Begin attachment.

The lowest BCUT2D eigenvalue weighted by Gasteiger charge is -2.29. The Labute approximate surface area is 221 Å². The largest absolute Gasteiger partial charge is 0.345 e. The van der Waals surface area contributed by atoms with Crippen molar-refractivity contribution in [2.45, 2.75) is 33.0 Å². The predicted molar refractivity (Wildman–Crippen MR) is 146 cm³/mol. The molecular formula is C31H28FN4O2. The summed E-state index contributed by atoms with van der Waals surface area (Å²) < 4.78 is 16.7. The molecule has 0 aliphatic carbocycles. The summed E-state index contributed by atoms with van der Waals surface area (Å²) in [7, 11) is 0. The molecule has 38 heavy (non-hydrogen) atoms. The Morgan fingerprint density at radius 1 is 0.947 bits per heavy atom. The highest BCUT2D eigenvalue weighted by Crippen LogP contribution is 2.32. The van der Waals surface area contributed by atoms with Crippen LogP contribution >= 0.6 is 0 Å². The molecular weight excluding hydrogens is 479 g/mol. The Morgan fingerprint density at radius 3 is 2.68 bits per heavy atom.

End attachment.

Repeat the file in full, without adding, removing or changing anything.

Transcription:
The lowest BCUT2D eigenvalue weighted by Gasteiger charge is -2.29. The Labute approximate surface area is 221 Å². The largest absolute Gasteiger partial charge is 0.345 e. The van der Waals surface area contributed by atoms with Crippen molar-refractivity contribution in [2.45, 2.75) is 33.0 Å². The predicted molar refractivity (Wildman–Crippen MR) is 146 cm³/mol. The molecular formula is C31H28FN4O2. The summed E-state index contributed by atoms with van der Waals surface area (Å²) < 4.78 is 16.7. The molecule has 0 aliphatic carbocycles. The summed E-state index contributed by atoms with van der Waals surface area (Å²) in [7, 11) is 0. The molecule has 38 heavy (non-hydrogen) atoms. The Morgan fingerprint density at radius 1 is 0.947 bits per heavy atom. The highest BCUT2D eigenvalue weighted by Crippen LogP contribution is 2.32. The van der Waals surface area contributed by atoms with Crippen LogP contribution >= 0.6 is 0 Å². The molecular weight excluding hydrogens is 479 g/mol. The Morgan fingerprint density at radius 3 is 2.68 bits per heavy atom.